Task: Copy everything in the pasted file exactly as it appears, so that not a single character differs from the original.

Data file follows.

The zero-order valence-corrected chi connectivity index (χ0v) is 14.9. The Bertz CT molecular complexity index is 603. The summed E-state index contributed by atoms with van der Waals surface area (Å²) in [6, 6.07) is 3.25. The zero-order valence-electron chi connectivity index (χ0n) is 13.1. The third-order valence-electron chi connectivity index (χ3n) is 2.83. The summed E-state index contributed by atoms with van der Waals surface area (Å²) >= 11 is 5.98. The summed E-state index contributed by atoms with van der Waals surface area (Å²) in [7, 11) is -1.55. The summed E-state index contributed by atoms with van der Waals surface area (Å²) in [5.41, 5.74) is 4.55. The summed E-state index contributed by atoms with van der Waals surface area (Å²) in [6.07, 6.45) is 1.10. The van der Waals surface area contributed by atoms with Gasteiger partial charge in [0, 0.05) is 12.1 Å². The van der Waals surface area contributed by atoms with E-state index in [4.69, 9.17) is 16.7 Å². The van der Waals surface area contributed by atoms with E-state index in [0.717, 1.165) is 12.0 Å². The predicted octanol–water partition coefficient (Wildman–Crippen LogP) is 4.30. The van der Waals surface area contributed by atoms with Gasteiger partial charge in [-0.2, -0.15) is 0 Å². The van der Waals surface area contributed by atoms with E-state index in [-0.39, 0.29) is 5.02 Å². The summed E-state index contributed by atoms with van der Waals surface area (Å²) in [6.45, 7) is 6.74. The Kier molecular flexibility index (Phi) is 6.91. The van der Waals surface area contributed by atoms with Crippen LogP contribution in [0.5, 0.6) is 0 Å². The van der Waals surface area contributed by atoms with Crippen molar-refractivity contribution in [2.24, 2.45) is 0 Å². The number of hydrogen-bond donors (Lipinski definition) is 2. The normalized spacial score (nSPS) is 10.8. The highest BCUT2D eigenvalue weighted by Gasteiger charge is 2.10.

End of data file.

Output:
The zero-order valence-corrected chi connectivity index (χ0v) is 14.9. The Bertz CT molecular complexity index is 603. The summed E-state index contributed by atoms with van der Waals surface area (Å²) in [6, 6.07) is 3.25. The zero-order valence-electron chi connectivity index (χ0n) is 13.1. The third-order valence-electron chi connectivity index (χ3n) is 2.83. The summed E-state index contributed by atoms with van der Waals surface area (Å²) >= 11 is 5.98. The summed E-state index contributed by atoms with van der Waals surface area (Å²) in [7, 11) is -1.55. The summed E-state index contributed by atoms with van der Waals surface area (Å²) in [5.41, 5.74) is 4.55. The summed E-state index contributed by atoms with van der Waals surface area (Å²) in [6.07, 6.45) is 1.10. The van der Waals surface area contributed by atoms with Gasteiger partial charge in [0, 0.05) is 12.1 Å². The van der Waals surface area contributed by atoms with E-state index in [4.69, 9.17) is 16.7 Å². The van der Waals surface area contributed by atoms with E-state index in [0.717, 1.165) is 12.0 Å². The predicted octanol–water partition coefficient (Wildman–Crippen LogP) is 4.30. The van der Waals surface area contributed by atoms with Gasteiger partial charge in [-0.2, -0.15) is 0 Å². The van der Waals surface area contributed by atoms with E-state index in [-0.39, 0.29) is 5.02 Å². The summed E-state index contributed by atoms with van der Waals surface area (Å²) in [6.45, 7) is 6.74. The Kier molecular flexibility index (Phi) is 6.91. The van der Waals surface area contributed by atoms with Crippen LogP contribution in [0.5, 0.6) is 0 Å². The van der Waals surface area contributed by atoms with Crippen molar-refractivity contribution in [2.24, 2.45) is 0 Å². The number of hydrogen-bond donors (Lipinski definition) is 2. The normalized spacial score (nSPS) is 10.8. The highest BCUT2D eigenvalue weighted by Gasteiger charge is 2.10.